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Vernal keratoconjunctivitis (VKC)


The following medical information does not constitute professional medical advice. If you have any specific questions about any medical matter, you should consult your doctor or professional healthcare providers.


Vernal keratoconjunctivitis, or VKC, is a severe and recurrent allergic eye condition that mainly affects children (predominantly boys) and young adults.1,2 It results in painful eyes, photophobia (due to intense itching, discomfort/pain caused by light exposure) and if symptoms are inadequately controlled, severe VKC can lead to chronic eye disease throughout adulthood, sometimes resulting in permanent damage to vision.2,3,4

The condition is characterised by severe inflammation of the surface of the eye, including the conjunctiva (conjunctivitis) and cornea (keratitis). There may be seasonal exacerbations (it is sometimes known as ‘spring catarrh’) but the condition may be active all year round if severe.1,5

Forty two percent of those diagnosed with VKC also have other clinical manifestations including asthma, rhinitis, eczema and urticaria with almost half (49%) of those diagnosed having a family history of atopic diseases.5

Prevalence of VKC

The most common age of onset of VKC is before 10 years of age and it normally resolves within 4-10 years, or before puberty.1,2 Boys are affected more frequently than girls.6

VKC is recognised as a rare disease. The estimated prevalence of VKC in Western Europe is 3.2 people per 10,000, and 20-25% of VKC patients have severe VKC, meaning there is corneal involvement.7 Prevalence is more common in regions with a hot and dry climate.7

Impact of VKC

VKC can have a profound effect on a child’s life and development. It can affect school attendance, academic performance and can have a detrimental impact on quality of life. Other limitations include inability to participate in sports or go swimming, and difficulty in making friends.8,9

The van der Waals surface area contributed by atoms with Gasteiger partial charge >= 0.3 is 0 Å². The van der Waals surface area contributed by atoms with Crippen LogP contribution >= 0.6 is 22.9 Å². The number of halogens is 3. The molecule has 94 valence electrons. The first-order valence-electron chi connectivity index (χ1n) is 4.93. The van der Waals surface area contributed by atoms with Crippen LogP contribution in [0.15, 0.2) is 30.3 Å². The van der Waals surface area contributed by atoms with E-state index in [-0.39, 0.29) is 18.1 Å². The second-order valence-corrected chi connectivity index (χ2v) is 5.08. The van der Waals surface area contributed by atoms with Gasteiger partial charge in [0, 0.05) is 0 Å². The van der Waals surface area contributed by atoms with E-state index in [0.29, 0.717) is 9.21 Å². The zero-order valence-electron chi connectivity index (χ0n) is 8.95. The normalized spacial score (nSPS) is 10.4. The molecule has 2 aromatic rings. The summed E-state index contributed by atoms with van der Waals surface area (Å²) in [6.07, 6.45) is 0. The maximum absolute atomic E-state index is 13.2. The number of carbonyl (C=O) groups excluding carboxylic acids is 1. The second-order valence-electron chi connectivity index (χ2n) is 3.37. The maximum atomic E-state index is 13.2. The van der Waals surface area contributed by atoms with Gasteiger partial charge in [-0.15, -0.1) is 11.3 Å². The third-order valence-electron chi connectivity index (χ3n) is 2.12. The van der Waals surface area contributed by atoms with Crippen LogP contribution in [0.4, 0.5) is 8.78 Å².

Living with VKC

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There are some treatments for VKC that address the inflammation by altering the immune response, including cyclosporine and tacrolimus. Other anti-allergy pharmacological therapies for VKC have been shown to be effective in mild to moderate forms of the disease, but they do not target the underlying inflammatory process, therefore are less effective in severe VKC. These include:

  • Vasoconstrictors
  • Mast cell stabilisers
  • Antihistamines
  • Non-steroidal anti-inflammatory drugs
  • Corticosteroids
  • Surgical intervention

There are limitations to some therapies such as short duration of action, poor efficacy in controlling the condition and risks associated with long-term use.1,10


  1. Kumar S. Acta Ophthalmol 2009;87:133-47
  2. Leonardi A. Ophthalmol Ther 2013;2:73-88
  3. Vichyanond P et al. Pediatr Allergy Immunol 2014;25(4):314-22
  4. Hall H et al. Community Eye Health 2005;18(53):76-8
  5. Bonini S et al. Ophthalmol 2000;107:1157-63
  6. Leonardi A et al. Allergy 2012;67:1327-37
  7. Bremond-Gignac D et al. Br J Ophthalmol 2008;92:1097-102
  8. Sacchetti M et al. Am J Ophthalmol 2007;144:557-63
  9. Marey HM et al. Semin Ophthalmol 2017;32:543-49
  10. Gokhale NS. Indian J Ophthalmol 2016;64(2):145-48